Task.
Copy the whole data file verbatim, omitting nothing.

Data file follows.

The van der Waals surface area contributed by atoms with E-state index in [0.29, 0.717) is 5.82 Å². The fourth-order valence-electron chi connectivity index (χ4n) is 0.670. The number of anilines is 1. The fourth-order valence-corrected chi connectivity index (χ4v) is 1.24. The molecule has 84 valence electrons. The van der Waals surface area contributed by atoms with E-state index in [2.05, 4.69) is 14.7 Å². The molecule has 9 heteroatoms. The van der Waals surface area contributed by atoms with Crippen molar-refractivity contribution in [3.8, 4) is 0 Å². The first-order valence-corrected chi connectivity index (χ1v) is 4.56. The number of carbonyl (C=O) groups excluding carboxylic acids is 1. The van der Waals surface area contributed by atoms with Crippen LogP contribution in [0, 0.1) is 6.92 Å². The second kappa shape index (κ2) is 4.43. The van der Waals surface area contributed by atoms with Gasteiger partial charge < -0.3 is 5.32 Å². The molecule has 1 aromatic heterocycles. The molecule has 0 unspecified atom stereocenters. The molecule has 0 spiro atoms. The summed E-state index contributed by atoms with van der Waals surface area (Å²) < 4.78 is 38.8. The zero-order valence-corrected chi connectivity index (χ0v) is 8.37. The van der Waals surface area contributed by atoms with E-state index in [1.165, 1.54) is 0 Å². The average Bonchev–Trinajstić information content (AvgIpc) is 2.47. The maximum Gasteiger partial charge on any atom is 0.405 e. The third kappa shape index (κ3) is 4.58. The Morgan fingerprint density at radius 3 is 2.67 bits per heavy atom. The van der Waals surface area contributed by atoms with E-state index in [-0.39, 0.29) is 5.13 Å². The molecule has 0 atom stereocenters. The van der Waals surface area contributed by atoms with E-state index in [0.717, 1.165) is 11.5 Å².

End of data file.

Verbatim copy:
The van der Waals surface area contributed by atoms with E-state index in [0.29, 0.717) is 5.82 Å². The fourth-order valence-electron chi connectivity index (χ4n) is 0.670. The number of anilines is 1. The fourth-order valence-corrected chi connectivity index (χ4v) is 1.24. The molecule has 84 valence electrons. The van der Waals surface area contributed by atoms with E-state index in [2.05, 4.69) is 14.7 Å². The molecule has 9 heteroatoms. The van der Waals surface area contributed by atoms with Crippen molar-refractivity contribution in [3.8, 4) is 0 Å². The first-order valence-corrected chi connectivity index (χ1v) is 4.56. The number of carbonyl (C=O) groups excluding carboxylic acids is 1. The van der Waals surface area contributed by atoms with Crippen LogP contribution in [0, 0.1) is 6.92 Å². The second kappa shape index (κ2) is 4.43. The van der Waals surface area contributed by atoms with Gasteiger partial charge < -0.3 is 5.32 Å². The molecule has 1 aromatic heterocycles. The molecule has 0 unspecified atom stereocenters. The molecule has 0 spiro atoms. The summed E-state index contributed by atoms with van der Waals surface area (Å²) < 4.78 is 38.8. The zero-order valence-corrected chi connectivity index (χ0v) is 8.37. The van der Waals surface area contributed by atoms with E-state index in [1.165, 1.54) is 0 Å². The average Bonchev–Trinajstić information content (AvgIpc) is 2.47. The maximum Gasteiger partial charge on any atom is 0.405 e. The third kappa shape index (κ3) is 4.58. The Morgan fingerprint density at radius 3 is 2.67 bits per heavy atom. The van der Waals surface area contributed by atoms with E-state index in [-0.39, 0.29) is 5.13 Å². The molecule has 0 atom stereocenters. The van der Waals surface area contributed by atoms with E-state index in [0.717, 1.165) is 11.5 Å².